2) Attitudes towards violence against women Encouraging results Most support the current policy that the violent person should be made to leave the family home. Most agree that violence against women is serious. Increase in the percentage recognising non-physical forms of control, intimidation and harassment as serious.
2) Attitudes towards violence against women Areas of concern Sizeable proportions believe there are circumstances in which violence can be excused. 43% believe that rape results from men not being able to control their need for sex. Nearly 20% believe domestic violence is a private matter to be handled in the family. Nearly 8 in 10 believe that it’s hard to understand why women stay in a violent relationship.
2) Attitudes towards violence against women Areas of concern A large proportion believe that women lie in cases of domestic violence and rape. Up to 1 in 5 believes that there are circumstances in which women bear some responsibility for violence. Less than half see tracking a female partner by electronic means as ‘very serious’.
3) Attitudes to gender roles and relationships Encouraging results Most Australians support gender equality in the public arena, such as workplaces. Most acknowledge that women still experience inequality in the workplace.
3) Attitudes to gender roles and relationships Areas of concern More than a quarter believe that men make better political leaders. Up to 28% of Australians endorse attitudes supportive of male dominance of decision-making in relationships.
4) Responses to witnessing violence, and knowledge of resources Encouraging results The overwhelming majority of Australians (98%) say they would intervene if they witnessed a woman being assaulted by her partner.
4) Responses to witnessing violence, and knowledge of resources Areas of concern Since 2009 there has been a decrease in those who would know where to go to get help with a domestic violence problem. Less than half recognise that police response times have improved. This percentage did not change from 2009 to 2013.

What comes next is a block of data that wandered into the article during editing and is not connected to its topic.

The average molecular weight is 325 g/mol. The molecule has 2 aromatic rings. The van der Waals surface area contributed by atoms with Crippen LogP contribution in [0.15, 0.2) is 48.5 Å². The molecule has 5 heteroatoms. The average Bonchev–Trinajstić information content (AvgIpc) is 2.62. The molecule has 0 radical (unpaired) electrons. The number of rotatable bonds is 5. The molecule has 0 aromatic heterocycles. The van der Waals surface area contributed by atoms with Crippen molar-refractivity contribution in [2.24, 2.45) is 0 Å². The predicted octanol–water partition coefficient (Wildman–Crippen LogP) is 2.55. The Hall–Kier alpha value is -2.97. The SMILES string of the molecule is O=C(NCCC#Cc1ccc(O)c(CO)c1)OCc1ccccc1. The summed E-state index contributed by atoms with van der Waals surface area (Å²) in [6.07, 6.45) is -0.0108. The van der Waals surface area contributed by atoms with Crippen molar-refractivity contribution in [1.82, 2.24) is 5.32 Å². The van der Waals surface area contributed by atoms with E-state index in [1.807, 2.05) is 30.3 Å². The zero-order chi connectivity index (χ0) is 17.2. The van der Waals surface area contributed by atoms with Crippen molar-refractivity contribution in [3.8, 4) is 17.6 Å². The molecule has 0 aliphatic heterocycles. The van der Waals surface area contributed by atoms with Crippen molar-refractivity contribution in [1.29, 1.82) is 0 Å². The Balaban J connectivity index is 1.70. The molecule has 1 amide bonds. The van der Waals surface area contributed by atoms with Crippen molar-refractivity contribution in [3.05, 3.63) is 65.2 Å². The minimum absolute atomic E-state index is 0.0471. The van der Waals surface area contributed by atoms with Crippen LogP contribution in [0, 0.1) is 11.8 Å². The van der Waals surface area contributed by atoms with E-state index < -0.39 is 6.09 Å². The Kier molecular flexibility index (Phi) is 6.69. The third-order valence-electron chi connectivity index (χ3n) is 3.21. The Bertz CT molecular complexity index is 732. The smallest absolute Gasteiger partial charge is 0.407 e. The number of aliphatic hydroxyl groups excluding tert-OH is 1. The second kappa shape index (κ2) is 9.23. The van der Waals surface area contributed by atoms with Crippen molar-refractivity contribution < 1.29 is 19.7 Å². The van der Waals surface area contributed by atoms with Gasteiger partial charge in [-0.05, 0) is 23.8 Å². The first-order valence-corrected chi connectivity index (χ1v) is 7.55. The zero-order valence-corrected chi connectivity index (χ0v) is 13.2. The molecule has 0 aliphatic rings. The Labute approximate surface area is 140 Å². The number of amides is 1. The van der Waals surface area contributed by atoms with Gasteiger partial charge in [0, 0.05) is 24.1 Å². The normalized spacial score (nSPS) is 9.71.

5) Factors influencing attitudes Three measures were developed from existing questions in order gauge overall: 1)Understanding of the dynamics and nature of violence against women 2)Attitudes to violence 3)Attitudes to gender roles/relationships Each respondent given a ‘high, ‘medium’, or low’ score dependent on their responses.
5) Factors influencing attitudes Demographic factors have less influence on understanding and attitudes. Measures included in the survey explain only some of the factors influencing understanding and attitudes. Other research suggests a range of factors contribute to the problem: Individual, relationship and family characteristics Organisational and community environments Broader social factors (media and pop culture) Rigid gender roles/identities Objectification of women
How can the NCAS support your work? The attitudes of the whole population set the social norms climate which ultimately influences behaviour of the whole. Framing messages Use findings to demonstrate positive social norms Most Australians do not hold views supportive of violence against women Identifying particular attitudes and norms requiring attention Making the case for prevention activity Addressing the factors which most influence attitudes is fundamental Identifying target groups and associated environments